Senate strips ‘indefinite detention’ for Americans from 2012 NDAA
The U.S. Senate approved an amendment on Thursday that strips a controversial provision from the 2012 National Defense Authorization Act that allows the “indefinite detention” of American citizens within the U.S. by the military.
The amendment passed by a vote of 67 to 29. All but four of the Senators who voted against civilian trials for Americans were Republicans. Sens. Joe Manchin (D-WV), Ben Nelson (D-NE) and Mark Pryor (D-AR) crossed over to oppose the amendment, and they were joined by Joe Lieberman (I-CT).
The amendment reads: “An authorization to use military force, a declaration of war, or any similar authority shall not authorize the detention without charge or trial of a citizen or lawful permanent resident of the United States apprehended in the United States, unless an Act of Congress expressly authorizes such detention.”
A similar amendment put forward by Sen. Dianne Feinstein (D-CA) in 2011 failed to clear the Senate by a vote of 45 to 55. In that vote, 11 Democrats crossed over to oppose civilian trials for American citizens.
The 2011 NDAA was signed by a reluctant President Barack Obama, who added a signing statement explaining that his administration would not allow Americans to be detained by the military without access to a speedy trial, as guaranteed by the U.S. Constitution. Critics warned, however, that allowing the provision to remain codified in law could spell disaster during some future administration. Even so, Republicans threatened to sink the bill, which authorizes the annual military budget, if the “indefinite detention” language was not kept intact.
This year, things are shaping up differently. Fresh off his successful reelection bid, President Obama said Thursday that he will veto the NDAA if Congress keeps additional language in the bill that prevents him from transferring military prisoners into civilian custody. That language in the 2011 bill effectively blocks the president from closing down Guantanamo Bay, the military prison where 166 so-called “terror war” prisoners from the Bush-era remain today.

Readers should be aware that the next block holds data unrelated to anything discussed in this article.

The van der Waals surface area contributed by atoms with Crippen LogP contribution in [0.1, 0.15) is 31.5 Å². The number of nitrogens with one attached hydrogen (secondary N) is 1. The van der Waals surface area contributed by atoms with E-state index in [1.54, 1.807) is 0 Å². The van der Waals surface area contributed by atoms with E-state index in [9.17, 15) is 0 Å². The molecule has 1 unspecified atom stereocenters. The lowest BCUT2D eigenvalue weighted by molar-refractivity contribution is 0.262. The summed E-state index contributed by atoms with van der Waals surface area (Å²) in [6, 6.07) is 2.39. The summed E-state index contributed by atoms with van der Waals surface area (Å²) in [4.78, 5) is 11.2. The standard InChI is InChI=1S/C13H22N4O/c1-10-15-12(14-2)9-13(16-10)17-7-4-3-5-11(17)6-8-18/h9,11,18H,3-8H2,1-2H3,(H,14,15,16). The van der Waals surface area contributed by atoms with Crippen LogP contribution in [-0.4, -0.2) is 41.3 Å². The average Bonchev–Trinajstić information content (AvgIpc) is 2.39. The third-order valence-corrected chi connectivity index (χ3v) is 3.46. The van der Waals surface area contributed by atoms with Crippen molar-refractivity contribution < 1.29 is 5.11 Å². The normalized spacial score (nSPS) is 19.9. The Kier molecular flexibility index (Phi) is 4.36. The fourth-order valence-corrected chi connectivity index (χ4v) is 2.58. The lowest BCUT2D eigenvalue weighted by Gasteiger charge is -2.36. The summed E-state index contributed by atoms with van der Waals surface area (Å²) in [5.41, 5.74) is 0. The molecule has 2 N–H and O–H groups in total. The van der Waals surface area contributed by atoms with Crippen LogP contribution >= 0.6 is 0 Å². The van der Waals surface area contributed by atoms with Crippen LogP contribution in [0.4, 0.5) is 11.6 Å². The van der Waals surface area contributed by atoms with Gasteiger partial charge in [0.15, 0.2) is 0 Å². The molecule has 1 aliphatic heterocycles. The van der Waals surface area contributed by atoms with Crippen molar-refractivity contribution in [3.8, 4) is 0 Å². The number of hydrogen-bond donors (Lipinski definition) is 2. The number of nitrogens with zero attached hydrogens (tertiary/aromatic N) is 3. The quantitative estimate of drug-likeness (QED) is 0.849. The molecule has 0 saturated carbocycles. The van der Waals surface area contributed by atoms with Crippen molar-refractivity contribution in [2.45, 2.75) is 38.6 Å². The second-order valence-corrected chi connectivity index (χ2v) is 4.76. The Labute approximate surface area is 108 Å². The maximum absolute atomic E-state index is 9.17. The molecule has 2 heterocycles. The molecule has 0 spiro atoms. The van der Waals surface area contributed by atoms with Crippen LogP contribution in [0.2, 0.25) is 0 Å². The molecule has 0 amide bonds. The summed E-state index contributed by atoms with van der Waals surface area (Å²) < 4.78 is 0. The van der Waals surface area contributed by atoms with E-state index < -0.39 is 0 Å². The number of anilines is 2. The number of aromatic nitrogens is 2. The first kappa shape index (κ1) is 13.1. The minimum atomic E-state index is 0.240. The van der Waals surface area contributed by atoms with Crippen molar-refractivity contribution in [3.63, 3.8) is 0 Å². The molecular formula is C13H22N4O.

A Government Accountability Office report requested by Sen. Feinstein and released earlier this week says that the Department of Defense and the Department of Justice have more than enough secure prison space inside the U.S. to house the remaining Guantanamo Bay prisoners without concern for safety. A total of 377 inmates who’ve been charged with or convicted of terrorism are already residing in U.S. prisons, the report noted.
“The beauty of our Constitution is that it gives everyone in the United States basic due process rights to a trial by a jury of their peers,” Feinstein said, speaking Thursday on the floor of the Senate. “That is what makes this nation great… The federal government experimented with indefinite detention of United States citizens during World War II, a mistake we now recognize as a betrayal of our core values. Let’s not repeat it.”
Despite Feinstein’s reference to World War II — which saw the U.S. send thousands of Japanese citizens and Japanese-Americans into internment camps without charge or trial — the American Civil Liberties Union noted that the Feinstein amendment doesn’t make an exception for non-citizens and other immigrants who aren’t “lawful permanent residents,” which could set a bad precedent.
“It is inconsistent with the Constitution, which makes clear that basic due process rights apply to everyone in the United States,” ACLU’s Chris Anders wrote. “No group of immigrants should be denied the most basic due process right of all — the right to be charged and tried before being imprisoned.”
Updated for context and to add a quote.